Paleo Biscuits {Four Ways}

Red Lobster Cheddar Biscuits

Most of us have guilty pleasures.  My husband, who is an indie music aficionado, loves a little Brittany Spears.  It’s not uncommon for him to rock out to “Toxic” while taking a long run. An old boss of mine, who was a MAJOR wine snob, loved the occasional bottle of Boone’s Farm. My very health-conscious BFF can’t resist a spoonful of Cool Whip in all of it’s chemical creaminess, especially when it’s frozen.  No matter what your “thing” is, you almost undoubtedly have a guilty pleasure.

Or, if you’re like me, your guilty pleasure list rivals your regular {translation: acceptable} pleasure list.

At the top of my foodie GP list?  Red Lobster cheddar biscuits.   Fluffy, cheesy, herby, and comforting baked heaven. I hate that I love them, but it I just can’t help it.  Maybe they’re rooted in childhood nostalgia.  Maybe I love bread and cheese a little too much.  Maybe I’m a secret lover of chain restaurants.

Or maybe I just like what I like.

At any rate, I can’t eat those little biscuits from heaven without feeling like I’ve been dragged through hell the next day.  I’m sure the less-than-quality ingredients have at least a little something to do with it.  Also, wheat is my mental/emotional/physical kryptonite. I turn into a puddly mess approximately one hour after eating it and it takes me a full 24 hours to recover.

So, I did what any other carb-loving, cheese-worshiping home cook would do: I adapted it.  No gluten, no fuss, no troublesome dough or wheat-induced weeping.  Just good, old-fashioned guilty pleasure food.  Minus some of the guilt.


  • 1/3 cup coconut flour, sifted
  • 3 Tbsp butter, cubed
  • 4 eggs
  • 1 Tbsp raw honey
  • 1 tsp baking powder
  • 1 tsp apple cider vinegar
  • 1/2 cup shredded sharp cheddar
  • 1-2 Tbsp chives (dried or fresh)
  • 1 Tbsp Italian Seasoning (optional)
  • 1 tsp red pepper flakes (optional)


  1. In a medium mixing bowl, combine flour, butter baking powder, eggs, honey, and apple cider vinegar until completely incorporated. (Butter will be slightly lumpy, and that’s okay.)
  2. Add chives and red pepper flakes then combine, and fold in cheese last.
  3. On a parchment paper lined baking sheet, drop biscuits with a spoon and flatten slightly.
  4. Bake for 15 minutes at 400 degrees.  Allow to cool almost completely before eating.


Maybe you don’t love cheese.  Maybe you just want plain biscuits.  THAT’S OKAY, TOO.  There is no wrong way to eat these bad boys.  You can omit the cheese and herbs, and you’ll be left with a simple coconut flour biscuit perfect for Eggs Benedict or a snack on the go.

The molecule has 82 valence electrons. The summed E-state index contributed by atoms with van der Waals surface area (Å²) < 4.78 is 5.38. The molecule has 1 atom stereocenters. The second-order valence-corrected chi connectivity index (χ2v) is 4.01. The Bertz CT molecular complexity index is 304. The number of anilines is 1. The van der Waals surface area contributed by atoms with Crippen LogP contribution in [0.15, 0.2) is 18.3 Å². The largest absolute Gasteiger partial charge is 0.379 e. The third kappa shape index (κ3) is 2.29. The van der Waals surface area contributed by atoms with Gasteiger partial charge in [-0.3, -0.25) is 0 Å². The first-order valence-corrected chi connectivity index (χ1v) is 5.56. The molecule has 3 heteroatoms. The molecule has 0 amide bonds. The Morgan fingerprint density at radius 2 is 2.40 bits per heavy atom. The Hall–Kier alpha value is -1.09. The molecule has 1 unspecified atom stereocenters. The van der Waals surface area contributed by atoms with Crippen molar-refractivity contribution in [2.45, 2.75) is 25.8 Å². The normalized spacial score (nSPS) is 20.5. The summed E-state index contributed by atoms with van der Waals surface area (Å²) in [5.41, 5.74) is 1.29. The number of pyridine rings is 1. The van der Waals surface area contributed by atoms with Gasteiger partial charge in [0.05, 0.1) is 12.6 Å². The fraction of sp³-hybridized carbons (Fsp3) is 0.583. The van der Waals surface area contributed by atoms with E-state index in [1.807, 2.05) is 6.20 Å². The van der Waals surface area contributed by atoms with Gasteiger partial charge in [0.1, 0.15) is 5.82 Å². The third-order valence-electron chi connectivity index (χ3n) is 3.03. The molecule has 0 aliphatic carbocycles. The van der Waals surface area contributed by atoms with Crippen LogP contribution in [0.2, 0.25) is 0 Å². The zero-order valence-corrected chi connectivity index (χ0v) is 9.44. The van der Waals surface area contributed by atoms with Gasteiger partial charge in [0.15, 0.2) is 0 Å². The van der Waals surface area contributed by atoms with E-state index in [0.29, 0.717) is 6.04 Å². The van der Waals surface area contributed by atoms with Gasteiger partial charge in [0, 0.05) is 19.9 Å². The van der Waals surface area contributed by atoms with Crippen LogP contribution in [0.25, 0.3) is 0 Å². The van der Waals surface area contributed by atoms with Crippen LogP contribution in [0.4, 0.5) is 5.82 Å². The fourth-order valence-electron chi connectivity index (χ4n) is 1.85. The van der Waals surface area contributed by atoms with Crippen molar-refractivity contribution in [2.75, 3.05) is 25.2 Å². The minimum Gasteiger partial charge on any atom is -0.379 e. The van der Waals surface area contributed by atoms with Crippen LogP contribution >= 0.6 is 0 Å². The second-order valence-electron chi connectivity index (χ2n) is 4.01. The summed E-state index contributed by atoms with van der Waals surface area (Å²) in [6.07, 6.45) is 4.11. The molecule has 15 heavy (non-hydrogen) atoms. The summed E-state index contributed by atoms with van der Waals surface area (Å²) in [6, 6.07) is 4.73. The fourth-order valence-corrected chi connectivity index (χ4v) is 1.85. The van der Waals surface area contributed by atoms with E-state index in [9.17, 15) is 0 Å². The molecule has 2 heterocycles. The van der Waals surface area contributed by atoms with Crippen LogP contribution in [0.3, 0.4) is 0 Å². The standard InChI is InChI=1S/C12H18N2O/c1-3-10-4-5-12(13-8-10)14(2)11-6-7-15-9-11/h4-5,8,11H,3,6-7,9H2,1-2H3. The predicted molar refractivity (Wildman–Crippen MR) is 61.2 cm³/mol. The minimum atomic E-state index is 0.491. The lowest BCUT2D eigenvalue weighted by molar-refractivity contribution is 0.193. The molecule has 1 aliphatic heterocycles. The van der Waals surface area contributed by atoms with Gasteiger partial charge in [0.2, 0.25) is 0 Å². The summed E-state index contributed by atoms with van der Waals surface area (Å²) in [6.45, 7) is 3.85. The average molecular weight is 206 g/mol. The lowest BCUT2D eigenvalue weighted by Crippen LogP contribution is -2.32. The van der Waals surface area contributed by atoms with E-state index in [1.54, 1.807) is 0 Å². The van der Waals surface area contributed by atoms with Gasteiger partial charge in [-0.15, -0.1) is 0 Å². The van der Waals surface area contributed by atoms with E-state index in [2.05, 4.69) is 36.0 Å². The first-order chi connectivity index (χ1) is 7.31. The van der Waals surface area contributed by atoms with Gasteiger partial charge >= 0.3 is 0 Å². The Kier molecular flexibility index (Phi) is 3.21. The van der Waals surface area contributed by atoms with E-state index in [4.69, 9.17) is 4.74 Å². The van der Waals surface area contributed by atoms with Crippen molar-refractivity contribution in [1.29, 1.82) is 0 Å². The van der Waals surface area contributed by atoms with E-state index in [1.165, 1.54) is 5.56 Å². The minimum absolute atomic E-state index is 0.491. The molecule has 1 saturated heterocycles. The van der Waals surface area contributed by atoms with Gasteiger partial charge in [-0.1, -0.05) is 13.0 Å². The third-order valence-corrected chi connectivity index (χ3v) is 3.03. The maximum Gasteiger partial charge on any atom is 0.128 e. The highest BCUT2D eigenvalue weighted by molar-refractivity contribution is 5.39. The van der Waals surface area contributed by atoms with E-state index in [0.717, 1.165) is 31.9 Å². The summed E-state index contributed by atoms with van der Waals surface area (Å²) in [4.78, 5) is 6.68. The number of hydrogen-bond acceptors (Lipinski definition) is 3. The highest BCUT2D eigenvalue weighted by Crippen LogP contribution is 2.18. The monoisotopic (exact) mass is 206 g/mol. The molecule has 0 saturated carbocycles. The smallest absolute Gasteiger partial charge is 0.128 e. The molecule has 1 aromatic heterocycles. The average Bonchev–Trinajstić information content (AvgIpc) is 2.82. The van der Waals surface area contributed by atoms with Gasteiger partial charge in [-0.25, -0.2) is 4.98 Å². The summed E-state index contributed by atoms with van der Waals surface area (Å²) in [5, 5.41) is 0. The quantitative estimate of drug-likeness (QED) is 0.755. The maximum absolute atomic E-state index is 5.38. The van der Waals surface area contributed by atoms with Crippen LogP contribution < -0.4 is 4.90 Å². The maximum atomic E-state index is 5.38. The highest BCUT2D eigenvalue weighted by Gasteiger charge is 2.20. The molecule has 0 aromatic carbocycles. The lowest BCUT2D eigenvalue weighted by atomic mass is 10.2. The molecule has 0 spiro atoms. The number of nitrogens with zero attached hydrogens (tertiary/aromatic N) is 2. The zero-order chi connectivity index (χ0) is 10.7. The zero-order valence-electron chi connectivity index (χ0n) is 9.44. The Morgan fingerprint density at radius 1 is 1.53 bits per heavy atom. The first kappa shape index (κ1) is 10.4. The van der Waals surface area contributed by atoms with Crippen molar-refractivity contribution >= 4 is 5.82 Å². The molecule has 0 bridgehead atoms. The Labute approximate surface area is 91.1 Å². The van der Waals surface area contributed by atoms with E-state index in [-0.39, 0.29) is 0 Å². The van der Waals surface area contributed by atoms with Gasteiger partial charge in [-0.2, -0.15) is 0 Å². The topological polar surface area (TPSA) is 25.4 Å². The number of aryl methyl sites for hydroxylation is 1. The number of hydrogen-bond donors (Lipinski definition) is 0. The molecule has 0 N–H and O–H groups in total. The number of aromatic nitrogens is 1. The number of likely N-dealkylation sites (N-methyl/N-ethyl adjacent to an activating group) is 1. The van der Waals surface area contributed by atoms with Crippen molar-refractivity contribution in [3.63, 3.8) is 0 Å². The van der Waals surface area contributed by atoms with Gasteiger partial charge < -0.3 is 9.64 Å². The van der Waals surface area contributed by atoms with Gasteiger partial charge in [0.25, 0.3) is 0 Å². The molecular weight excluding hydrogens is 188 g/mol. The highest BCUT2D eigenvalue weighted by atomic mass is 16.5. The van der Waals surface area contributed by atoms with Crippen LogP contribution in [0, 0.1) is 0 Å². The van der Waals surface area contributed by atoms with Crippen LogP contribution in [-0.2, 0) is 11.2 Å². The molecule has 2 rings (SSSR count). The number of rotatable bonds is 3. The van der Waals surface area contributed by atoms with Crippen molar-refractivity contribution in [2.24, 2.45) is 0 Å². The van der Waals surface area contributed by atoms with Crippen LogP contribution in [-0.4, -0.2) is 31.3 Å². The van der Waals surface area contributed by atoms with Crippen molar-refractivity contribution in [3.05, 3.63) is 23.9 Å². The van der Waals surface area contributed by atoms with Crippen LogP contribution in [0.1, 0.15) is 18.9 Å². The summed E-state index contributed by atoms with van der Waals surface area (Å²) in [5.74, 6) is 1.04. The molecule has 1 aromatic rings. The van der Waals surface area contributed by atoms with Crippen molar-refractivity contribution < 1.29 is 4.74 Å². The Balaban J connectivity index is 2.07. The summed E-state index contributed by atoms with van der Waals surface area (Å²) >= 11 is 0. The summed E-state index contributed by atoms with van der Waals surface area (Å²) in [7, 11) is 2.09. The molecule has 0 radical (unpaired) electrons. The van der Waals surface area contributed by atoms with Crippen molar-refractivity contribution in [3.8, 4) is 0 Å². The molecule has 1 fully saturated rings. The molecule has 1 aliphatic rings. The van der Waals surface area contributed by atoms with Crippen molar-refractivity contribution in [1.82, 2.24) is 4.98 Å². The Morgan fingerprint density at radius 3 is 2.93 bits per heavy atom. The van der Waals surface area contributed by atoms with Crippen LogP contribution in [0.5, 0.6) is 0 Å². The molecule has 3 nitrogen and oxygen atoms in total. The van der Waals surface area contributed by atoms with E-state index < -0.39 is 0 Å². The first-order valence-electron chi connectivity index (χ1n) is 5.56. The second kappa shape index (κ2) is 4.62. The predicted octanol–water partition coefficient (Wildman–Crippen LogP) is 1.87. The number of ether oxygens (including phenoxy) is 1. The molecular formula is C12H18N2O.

If you’re craving sweet over savory, omit cheese and herbs, and add 1/4 cup raw chopped pecans, 1 tsp cinnamon, 1 tsp of vanilla extract, and 3 Tbsp of raw honey or Grade B Maple Syrup.

And finally, if you’re totally into cheese but are strictly paleo or dairy intolerant, sub 1/4 cup nutritional yeast for the cheese and add two tablespoons of unsweetened almond milk. This is my favorite variation for savory sandwiches.

Guilty Forever,


Doing TED: Why I Hate Gluten-Free Anything


Do you ever just want to punch people when they say they’re gluten-free?

Yeah, me, too.

Turns out, I’m wanting to punch the chick in the mirror because, while I’m thoroughly annoyed with myself about not eating gluten, the simple fact of the matter is, I’m a better person without out it. But I will make no bones about the fact that I would much rather eat wheat than not. So here it is, Internets:

I miss gluten.

I miss croissants.  I miss cake. (Especially on my birthday…which is today.)  I miss crusty artisan bread and fluffy, buttery biscuits.  I miss gluten-laden foods and get irrationally angsty about my inability to eat waffles with my friends at brunch or a even a bite of birthday pie at a party.  I want to shout it from the rooftops.  I MISS YOU, GORGEOUS GLUTEN!

I’m on a Total Elimination Diet (TED), which should also be called Eating in Purgatory because it is one step away from hell.  Okay. Maybe I’m being a tad dramatic, but gluten hasn’t passed these lips in almost a year and I’m sad.  Gluten-sad. Which is the saddest food-sad of all.